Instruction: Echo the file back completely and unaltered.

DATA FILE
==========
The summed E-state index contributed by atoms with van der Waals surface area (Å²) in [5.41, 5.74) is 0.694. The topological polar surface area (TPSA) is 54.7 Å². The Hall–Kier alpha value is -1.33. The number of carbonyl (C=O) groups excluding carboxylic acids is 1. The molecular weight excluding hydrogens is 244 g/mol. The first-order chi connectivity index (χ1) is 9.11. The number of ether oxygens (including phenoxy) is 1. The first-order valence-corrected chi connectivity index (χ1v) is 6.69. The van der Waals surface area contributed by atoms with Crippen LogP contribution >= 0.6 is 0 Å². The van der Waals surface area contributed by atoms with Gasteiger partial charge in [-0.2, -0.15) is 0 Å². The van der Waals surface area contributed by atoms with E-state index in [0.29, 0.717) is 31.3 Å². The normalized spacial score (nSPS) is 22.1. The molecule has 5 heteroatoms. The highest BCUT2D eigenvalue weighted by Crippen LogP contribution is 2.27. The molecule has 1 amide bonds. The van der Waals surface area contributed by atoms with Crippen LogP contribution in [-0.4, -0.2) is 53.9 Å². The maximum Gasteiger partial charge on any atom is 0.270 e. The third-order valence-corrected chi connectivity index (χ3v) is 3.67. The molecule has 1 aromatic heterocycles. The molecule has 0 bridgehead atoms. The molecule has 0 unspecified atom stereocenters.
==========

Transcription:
The summed E-state index contributed by atoms with van der Waals surface area (Å²) in [5.41, 5.74) is 0.694. The topological polar surface area (TPSA) is 54.7 Å². The Hall–Kier alpha value is -1.33. The number of carbonyl (C=O) groups excluding carboxylic acids is 1. The molecular weight excluding hydrogens is 244 g/mol. The first-order chi connectivity index (χ1) is 9.11. The number of ether oxygens (including phenoxy) is 1. The first-order valence-corrected chi connectivity index (χ1v) is 6.69. The van der Waals surface area contributed by atoms with Crippen LogP contribution >= 0.6 is 0 Å². The van der Waals surface area contributed by atoms with Gasteiger partial charge in [-0.2, -0.15) is 0 Å². The van der Waals surface area contributed by atoms with E-state index in [0.29, 0.717) is 31.3 Å². The normalized spacial score (nSPS) is 22.1. The molecule has 5 heteroatoms. The highest BCUT2D eigenvalue weighted by Crippen LogP contribution is 2.27. The molecule has 1 amide bonds. The van der Waals surface area contributed by atoms with Crippen LogP contribution in [-0.4, -0.2) is 53.9 Å². The maximum Gasteiger partial charge on any atom is 0.270 e. The third-order valence-corrected chi connectivity index (χ3v) is 3.67. The molecule has 1 aromatic heterocycles. The molecule has 0 bridgehead atoms. The molecule has 0 unspecified atom stereocenters.